Can tailored communications motivate volunteers? A field experiment
AbstractOver 25% of the US population volunteers. Clary et al. (1998) devised a survey that identifies a volunteer’s primary motive for volunteering. We investigate the effect of tailoring the communications that volunteers receive from their organizations (e.g., printed newsletters, update emails) to each volunteer’s stated motive for volunteering affects volunteer performance. We find that in general, such tailoring has no effect, but that for volunteers who are motivated primarily by the pursuit of career-related benefits, such tailoring can have a substantial, positive effect on hours volunteered. We also find that the (in)effectiveness of this tailoring does not depend upon the volunteers’ knowledge of the tailoring. The tailoring of communications does not involve the explicit manipulation of material incentives. This renders it particularly attractive given the emergence of evidence on how extrinsic incentives can crowd out intrinsic incentives, especially in the domain of charitable contributions.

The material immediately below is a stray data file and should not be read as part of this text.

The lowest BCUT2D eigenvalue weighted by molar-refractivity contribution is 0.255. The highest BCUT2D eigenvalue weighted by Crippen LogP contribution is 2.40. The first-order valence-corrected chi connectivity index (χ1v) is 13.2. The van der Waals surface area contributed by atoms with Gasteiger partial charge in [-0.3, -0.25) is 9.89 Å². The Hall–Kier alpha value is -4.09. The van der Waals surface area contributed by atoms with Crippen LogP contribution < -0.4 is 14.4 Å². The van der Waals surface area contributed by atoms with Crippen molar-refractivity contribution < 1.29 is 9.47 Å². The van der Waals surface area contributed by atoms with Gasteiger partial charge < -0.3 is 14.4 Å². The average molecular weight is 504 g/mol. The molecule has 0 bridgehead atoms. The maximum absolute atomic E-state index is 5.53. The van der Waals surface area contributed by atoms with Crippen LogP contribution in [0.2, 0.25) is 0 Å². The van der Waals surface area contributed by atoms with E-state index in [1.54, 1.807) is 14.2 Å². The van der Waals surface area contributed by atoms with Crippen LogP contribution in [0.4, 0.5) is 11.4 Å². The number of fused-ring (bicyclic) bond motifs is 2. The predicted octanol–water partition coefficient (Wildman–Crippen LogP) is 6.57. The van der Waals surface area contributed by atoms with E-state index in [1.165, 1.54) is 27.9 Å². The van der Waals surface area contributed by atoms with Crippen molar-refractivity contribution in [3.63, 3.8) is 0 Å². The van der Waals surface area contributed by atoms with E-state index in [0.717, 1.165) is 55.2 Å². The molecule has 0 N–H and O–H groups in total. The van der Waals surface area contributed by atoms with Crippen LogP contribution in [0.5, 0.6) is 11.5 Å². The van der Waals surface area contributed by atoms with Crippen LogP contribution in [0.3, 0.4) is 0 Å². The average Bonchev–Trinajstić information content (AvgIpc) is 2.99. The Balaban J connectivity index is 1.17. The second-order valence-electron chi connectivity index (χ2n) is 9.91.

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Bibliographic InfoPaper provided by University Library of Munich, Germany in its series MPRA Paper with number 30343.
Date of creation: 16 Apr 2011
Date of revision:
volunteering; charitable contributions; priming; stereotype;
Other versions of this item:
- Omar Al-Ubaydli & Min Sok Lee, 2011. "Can Tailored Communications Motivate Volunteers? A Field Experiment," Working Papers 1023, George Mason University, Interdisciplinary Center for Economic Science.
- D64 - Microeconomics - - Welfare Economics - - - Altruism; Philanthropy
- L31 - Industrial Organization - - Nonprofit Organizations and Public Enterprise - - - Nonprofit Institutions; NGOs
This paper has been announced in the following NEP Reports:
- NEP-ALL-2011-04-30 (All new papers)
- NEP-EXP-2011-04-30 (Experimental Economics)
- NEP-SOC-2011-04-30 (Social Norms & Social Capital)
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